Researchers create polymer solar cells with higher efficiency levels

Nov 26, 2008

Currently, solar cells are difficult to handle, expensive to purchase and complicated to install. The hope is that consumers will one day be able to buy solar cells from their local hardware store and simply hang them like posters on a wall.

A new study by researchers at the UCLA Henry Samueli School of Engineering and Applied Science has shown that the dream is one step closer to reality. Reporting in the Nov. 26 edition of the Journal of the American Chemical Society, Yang Yang, a professor of materials science and engineering, and colleagues describe the design and synthesis of a new polymer, or plastic, for use in solar cells that has significantly greater sunlight absorption and conversion capabilities than previous polymers.

The research team found that substituting a silicon atom for carbon atom in the backbone of the polymer markedly improved the material's photovoltaic properties. This silole-containing polymer can also be crystalline, giving it great potential as an ingredient for high-efficiency solar cells.

"With the reality of today's energy crisis, a new-game changing technology is required to make solar cells more popular," Yang said. "We hope that our newly synthesized polymer can eventually be used on solar cells far beyond their current rooftop applications. Imagine a house or car covered and powered by flexible solar films. Our dream is to see solar cells used everywhere."

Polymers are lightweight, low-cost plastics used in packaging materials and inexpensive products like insulators, pipes, household products and toys. Polymer solar cells utilize organic compounds to produce electricity from sunlight. They are much cheaper to produce than traditional silicon-based solar cells and are also environmentally friendly.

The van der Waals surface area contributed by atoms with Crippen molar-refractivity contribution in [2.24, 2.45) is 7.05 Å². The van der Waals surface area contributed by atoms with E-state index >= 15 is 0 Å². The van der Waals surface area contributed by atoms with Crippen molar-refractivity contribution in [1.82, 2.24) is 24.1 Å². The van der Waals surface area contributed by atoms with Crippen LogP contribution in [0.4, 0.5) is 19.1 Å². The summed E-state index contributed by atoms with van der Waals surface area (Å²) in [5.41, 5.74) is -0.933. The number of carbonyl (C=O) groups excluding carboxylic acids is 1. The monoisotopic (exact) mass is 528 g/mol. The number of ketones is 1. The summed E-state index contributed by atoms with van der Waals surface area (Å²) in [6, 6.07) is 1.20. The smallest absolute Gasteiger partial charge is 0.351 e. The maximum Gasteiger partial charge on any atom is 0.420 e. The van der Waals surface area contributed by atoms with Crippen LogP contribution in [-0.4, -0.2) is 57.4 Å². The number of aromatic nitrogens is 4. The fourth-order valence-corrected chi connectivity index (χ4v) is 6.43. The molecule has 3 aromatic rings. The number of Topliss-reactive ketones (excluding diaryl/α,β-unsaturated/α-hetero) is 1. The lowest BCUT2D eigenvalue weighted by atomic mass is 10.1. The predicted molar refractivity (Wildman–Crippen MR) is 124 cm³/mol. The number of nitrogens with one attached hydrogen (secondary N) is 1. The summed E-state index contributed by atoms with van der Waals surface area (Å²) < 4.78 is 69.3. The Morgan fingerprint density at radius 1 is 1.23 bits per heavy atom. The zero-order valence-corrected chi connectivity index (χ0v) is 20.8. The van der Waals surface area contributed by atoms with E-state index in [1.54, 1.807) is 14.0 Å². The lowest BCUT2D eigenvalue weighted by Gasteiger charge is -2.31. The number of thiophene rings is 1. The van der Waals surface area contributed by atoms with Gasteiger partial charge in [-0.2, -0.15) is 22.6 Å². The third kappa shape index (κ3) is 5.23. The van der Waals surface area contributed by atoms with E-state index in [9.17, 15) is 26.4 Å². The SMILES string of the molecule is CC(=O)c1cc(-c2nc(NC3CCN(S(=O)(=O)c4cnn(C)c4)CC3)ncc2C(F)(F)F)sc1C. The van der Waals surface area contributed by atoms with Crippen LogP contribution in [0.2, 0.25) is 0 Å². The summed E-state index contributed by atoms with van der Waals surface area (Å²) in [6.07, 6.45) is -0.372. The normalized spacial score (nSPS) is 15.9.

But while polymer solar cells have been around for several years, their efficiency has, until recently, been low. The new polymer created by Yang's team reached 5.1 percent efficiency in the published study but has in a few months improved to 5.6 percent in the lab. Yang and his team have proven that the photovoltaic material they use on their solar cells is one of the most efficient based on a single-layer, low-band-gap polymer.
At a lower band gap, the polymer solar cell can better utilize the solar spectrum, thereby absorbing more sunlight. At a higher band gap, light is not easily absorbed and can be wasted.

"Previously, the synthesizing process for the polymer was very complicated. We've been able to simplify the process and make it much easier to mass produce," said Jianhui Hou, UCLA postdoctoral researcher and co-author of the study. "Though this is a milestone achievement, we will continue to work on improving the materials. Ideally we'd like to push the performance of the solar cell to higher than 10 percent efficiency. We know the potential is there."

"We hope that solar cells will one day be as thin as paper and can be attached to the surface of your choice," added co-author Hsiang-Yu Chen, a UCLA graduate student in engineering. "We'll also be able to create different colors to match different applications."

Source: University of California - Los Angeles

Explore further: Video: Chemistry jokes for April Fools' Day

Related Stories

Magnetic nanoparticles enhance performance of solar cells

Feb 25, 2015

Magnetic nanoparticles can increase the performance of solar cells made from polymers - provided the mix is right. This is the result of an X-ray study at DESY's synchrotron radiation source PETRA III. Adding ...

Towards "printed" organic solar cells and LEDs

Mar 18, 2015

Flexible optoelectronic devices that can be produced roll-to-roll – much like newspapers are printed – are a highly promising path to cheaper devices such as solar cells and LED lighting panels. Scientists ...

Uncovering the secrets of super solar power perovskites

Mar 16, 2015

The best hope for cheap, super-efficient solar power is a remarkable family of crystalline materials called hybrid perovskites. In just five years of development, hybrid perovskite solar cells have attained ...

Recommended for you

Novel tissue substitute made of high-tech fibers

6 hours ago

Regenerative medicine uses cells harvested from the patient's own body to heal damaged tissue. Fraunhofer researchers have developed a cell-free substrate containing proteins to which autologous cells bind ...

User comments : 0

Please sign in to add a comment. Registration is free, and takes less than a minute. Read more

Click here to reset your password.
Sign in to get notified via email when new comments are made.